ISLAMABAD, Pakistan — A bomb blast in northwest Pakistan killed five people and injured 70 others Sunday, provincial and local authorities said, the latest in a wave of attacks that have struck the country’s minority Shiite Muslim community despite a host of stringent security measures, including wide-scale cellphone service bans and prohibitions on motorcycle riding in several cities.
The attack in Dera Ismail Khan was the second to strike the city of 119,000 this weekend and the fourth in five days directed at Shiite Muslims as they commemorate the anniversary of the 7th century martyrdom of Imam Hussein, a grandson of the prophet Muhammad. A remote-controlled bomb planted in a shop exploded as a procession of Shiite Muslims passed by, police said.
On Saturday in Dera Ismail Khan, seven people were killed and 26 others injured by a remote-controlled bomb buried under a pile of garbage that exploded while a Shiite Muslim procession moved past. Shiite Muslims commemorate Imam Hussein’s death with large processions that wend their way through cramped neighborhoods in dozens of Pakistani cities, creating a formidable challenge for police assigned to provide security for the mourners.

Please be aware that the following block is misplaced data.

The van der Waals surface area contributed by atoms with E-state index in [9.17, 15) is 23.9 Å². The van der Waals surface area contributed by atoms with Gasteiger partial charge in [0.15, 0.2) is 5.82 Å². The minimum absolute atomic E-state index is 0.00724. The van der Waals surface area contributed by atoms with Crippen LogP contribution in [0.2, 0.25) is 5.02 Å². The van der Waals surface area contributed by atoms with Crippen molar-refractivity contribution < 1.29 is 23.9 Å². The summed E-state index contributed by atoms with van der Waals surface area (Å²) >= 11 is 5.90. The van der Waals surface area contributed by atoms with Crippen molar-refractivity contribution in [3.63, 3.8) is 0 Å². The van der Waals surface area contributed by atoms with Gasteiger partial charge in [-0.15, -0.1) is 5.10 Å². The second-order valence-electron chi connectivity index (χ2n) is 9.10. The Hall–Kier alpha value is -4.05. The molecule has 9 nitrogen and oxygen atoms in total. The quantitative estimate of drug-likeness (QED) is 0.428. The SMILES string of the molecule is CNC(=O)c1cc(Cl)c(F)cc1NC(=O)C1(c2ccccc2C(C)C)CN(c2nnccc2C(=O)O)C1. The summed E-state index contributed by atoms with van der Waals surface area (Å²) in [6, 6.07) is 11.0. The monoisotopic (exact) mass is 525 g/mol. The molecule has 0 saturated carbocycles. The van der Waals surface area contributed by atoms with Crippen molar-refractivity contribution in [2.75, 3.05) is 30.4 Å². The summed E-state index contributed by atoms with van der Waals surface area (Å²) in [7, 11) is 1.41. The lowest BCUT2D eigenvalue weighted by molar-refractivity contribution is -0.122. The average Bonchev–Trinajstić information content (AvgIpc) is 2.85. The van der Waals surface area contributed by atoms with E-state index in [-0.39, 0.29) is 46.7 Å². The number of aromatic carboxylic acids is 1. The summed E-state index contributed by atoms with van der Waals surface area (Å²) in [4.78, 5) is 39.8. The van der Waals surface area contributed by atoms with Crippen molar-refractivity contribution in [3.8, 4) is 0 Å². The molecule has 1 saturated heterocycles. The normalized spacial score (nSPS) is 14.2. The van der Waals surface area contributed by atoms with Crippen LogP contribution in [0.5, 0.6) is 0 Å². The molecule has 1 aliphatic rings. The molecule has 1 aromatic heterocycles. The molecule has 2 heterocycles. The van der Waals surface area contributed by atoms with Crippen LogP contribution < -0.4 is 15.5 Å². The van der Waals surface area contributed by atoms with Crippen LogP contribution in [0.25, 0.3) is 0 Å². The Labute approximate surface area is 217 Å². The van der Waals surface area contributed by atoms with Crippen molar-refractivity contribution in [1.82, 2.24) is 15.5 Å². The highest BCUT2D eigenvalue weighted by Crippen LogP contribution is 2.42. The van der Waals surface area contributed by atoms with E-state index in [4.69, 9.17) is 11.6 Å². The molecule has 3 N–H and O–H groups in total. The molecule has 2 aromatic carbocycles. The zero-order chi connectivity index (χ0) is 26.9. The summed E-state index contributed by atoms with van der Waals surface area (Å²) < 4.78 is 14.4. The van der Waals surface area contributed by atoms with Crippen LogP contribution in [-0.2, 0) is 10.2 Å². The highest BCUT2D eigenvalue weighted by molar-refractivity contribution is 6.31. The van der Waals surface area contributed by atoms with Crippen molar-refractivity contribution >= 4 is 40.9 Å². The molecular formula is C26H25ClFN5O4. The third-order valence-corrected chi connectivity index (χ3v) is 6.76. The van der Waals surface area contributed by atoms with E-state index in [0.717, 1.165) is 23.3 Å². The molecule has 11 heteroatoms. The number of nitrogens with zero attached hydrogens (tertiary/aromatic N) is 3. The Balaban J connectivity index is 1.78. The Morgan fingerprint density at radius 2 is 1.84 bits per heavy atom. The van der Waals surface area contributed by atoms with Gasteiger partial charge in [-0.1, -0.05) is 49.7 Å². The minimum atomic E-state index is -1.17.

No one had claimed responsibility for Sunday’s attack, though suspicion immediately focused on the Pakistani Taliban, the country’s homegrown insurgency. The group had previously said it was behind the wave of violence against Shiite Muslims earlier in the week. The Shiite Muslim community remains a prime target for the Pakistani Taliban and other Sunni militant groups, which regard Shiite Muslims as heretics.
In one of the earlier attacks this week, a suicide bomber slipped into a procession of more than 150 Shiite Muslims late Wednesday in the garrison city of Rawalpindi and detonated his explosives-filled vest, killing 23 people and injuring 62 others, according to Rawalpindi police. Earlier on Wednesday, militants detonated two bombs outside a Shiite mosque in Pakistan’s largest city, Karachi, killing two people and injuring 12 others.
Anticipating a spike in attacks, Pakistani officials late last week announced a series of restrictions aimed at curbing violence against Shiite Muslims.
Cellphone service was suspended in dozens of Pakistani cities over the weekend, a measure aimed at preventing the use of cellphones as remote-control detonators. Because assailants often use motorcycles to carry out attacks, motorcycle riding was banned in Islamabad, the capital, and the southern cities of Hyderabad and Quetta. The Pakistani newspaper Express-Tribune reported that the northwest town of Haripur imposed a 15-day ban on the wearing of shawls and coats to prevent would-be attackers from hiding explosives and other weapons.